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On the Third Hand: PPACA subsidies and financial professionals

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Much of the Patient Protection and Affordable Care Act (PPACA) seems from a distance to have more to do with the working poor than with the investment advisory business.

PPACA imposed a 0.9 percent Medicare tax on wages above $200,000 for single filers and over $500,000 for married joint filers. The law also imposed a new 3.8 percent tax on the net investment income of single filers with “modified adjusted gross income” (MAGI) over $200,000 and married joint filers with MAGI over $250,000. A $500,000 PPACA cap on what health insurance companies can deduct for an executive’s compensation could also affect some clients.

But another PPACA provision, which prohibits insurers from using personal health information when deciding whether to issue coverage, and personal health information other than age and tobacco use when pricing coverage, helped some advisors and clients.

Before the PPACA medical underwriting restrictions took effect, on Jan. 1, 2014, New York and a few other states already required insurers to sell coverage on a guaranteed issue basis, but, in most states, solo advisors who had health problems had trouble buying coverage. The same barriers often affected clients in their 50s and 60s who had sold businesses, or retired from corporate positions, and had to buy their individual coverage for the first time in decades.

In theory, the Health Insurance Portability and Accountability of 1996 (HIPAA) was supposed to prevent that sort of situation, by giving people with the money to pay for expensive private coverage guaranteed access to individual coverage. All people of means had to do to get coverage on a guaranteed-access basis was to be careful to always be covered.

The problem was that, in some states, the state used a “risk pool” program with skimpy benefits to meet the HIPAA requirement, or let an insurer with a less-than-inspiring plan provide the mandated coverage access.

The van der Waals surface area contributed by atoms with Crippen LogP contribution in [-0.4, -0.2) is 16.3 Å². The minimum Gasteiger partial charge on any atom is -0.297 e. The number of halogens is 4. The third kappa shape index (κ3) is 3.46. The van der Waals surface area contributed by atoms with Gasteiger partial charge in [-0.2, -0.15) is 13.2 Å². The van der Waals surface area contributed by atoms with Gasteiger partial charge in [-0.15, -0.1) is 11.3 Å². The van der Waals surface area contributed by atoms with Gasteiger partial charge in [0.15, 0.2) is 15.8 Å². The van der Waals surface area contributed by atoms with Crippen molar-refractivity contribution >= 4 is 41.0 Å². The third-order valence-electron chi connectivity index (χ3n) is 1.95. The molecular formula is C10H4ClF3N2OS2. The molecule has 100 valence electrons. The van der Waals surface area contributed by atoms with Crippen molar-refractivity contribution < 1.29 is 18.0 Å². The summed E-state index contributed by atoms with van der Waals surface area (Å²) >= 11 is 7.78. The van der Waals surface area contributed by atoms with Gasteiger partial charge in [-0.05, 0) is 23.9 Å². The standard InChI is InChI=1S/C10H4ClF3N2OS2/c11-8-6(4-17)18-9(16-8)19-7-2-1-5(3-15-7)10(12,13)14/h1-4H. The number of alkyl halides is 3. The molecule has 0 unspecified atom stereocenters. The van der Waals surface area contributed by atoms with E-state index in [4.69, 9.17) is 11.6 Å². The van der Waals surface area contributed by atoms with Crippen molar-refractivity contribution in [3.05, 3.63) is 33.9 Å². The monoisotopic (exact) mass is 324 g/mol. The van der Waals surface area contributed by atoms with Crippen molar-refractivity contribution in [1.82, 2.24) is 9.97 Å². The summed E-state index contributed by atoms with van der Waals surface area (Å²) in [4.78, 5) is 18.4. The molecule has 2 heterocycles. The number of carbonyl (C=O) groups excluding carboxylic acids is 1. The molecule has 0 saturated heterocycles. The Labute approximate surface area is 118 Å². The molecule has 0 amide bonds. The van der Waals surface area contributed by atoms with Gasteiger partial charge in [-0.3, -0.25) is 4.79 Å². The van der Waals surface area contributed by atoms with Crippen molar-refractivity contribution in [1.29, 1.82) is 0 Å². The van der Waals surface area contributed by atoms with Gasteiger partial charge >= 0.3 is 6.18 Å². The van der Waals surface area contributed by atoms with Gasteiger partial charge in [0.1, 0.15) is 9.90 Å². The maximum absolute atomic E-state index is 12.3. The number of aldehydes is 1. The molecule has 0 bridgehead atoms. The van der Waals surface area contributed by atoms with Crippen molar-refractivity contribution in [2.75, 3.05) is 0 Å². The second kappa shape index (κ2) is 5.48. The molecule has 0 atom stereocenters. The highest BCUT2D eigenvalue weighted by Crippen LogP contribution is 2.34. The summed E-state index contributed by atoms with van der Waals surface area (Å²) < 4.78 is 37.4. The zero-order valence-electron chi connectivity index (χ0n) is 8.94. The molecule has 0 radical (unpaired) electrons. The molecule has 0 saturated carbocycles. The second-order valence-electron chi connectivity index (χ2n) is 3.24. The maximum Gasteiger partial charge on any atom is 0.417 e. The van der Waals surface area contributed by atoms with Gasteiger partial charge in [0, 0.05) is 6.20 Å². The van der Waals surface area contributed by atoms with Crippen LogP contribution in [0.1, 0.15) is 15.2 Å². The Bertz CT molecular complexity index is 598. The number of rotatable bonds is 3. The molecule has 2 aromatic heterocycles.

The result was that, in some states, advisors and clients had to move to states with different underwriting rules, or buy second homes, simply to qualify for acceptable coverage. In other cases, affluent people may have started businesses they did not want simply to get access to group coverage.

For affluent people, the King vs. Burwell case could pose a threat to their ability to buy solid coverage without worrying about health problems such as diabetes or cancer.

On the one hand, the case seems to relate solely to whether the public health insurance exchanges started by the U.S. Department of Health and Human Services (HHS) have the legal authority to provide premium subsidies for people with MAGI from 100 percent to 400 percent of the federal poverty level. Chances are that that’s not you and it’s not your clients.

But, on the other hand, insurers and exchanges are using the subsidies to help moderate-income people enter the individual health insurance risk pool. Insurers collect some income from those people in exchange for covering people with modest claims, to even the risk involved with covering the people already known to have diabetes and cancer.

If the Supreme Court blocks the HHS exchanges from offering premium subsidies, that could destabilize the individual insurance market in states with HHS exchanges. If large numbers of sick people in those states move to states with state-based exchanges to buy subsidized coverage without medical underwriting worries, that could destabilize the individual health insurance markets even in the states with state-based exchanges that can still offer subsidies.

The result could be insurer flight from the individual market and growing problems with access to solid coverage even for affluent Americans who are not quite ultra-net-worth enough to want to self-insure.

On the third hand, the advisors and clients in that situation have the resources to plan ahead, and possibly, to talk to insurers to see what options the industry can come up with for affluent customers who are in poor health. One possibility might be packages that combine access to well-staffed, cash-only concierge practices for routine care with catastrophic coverage for other types of care.


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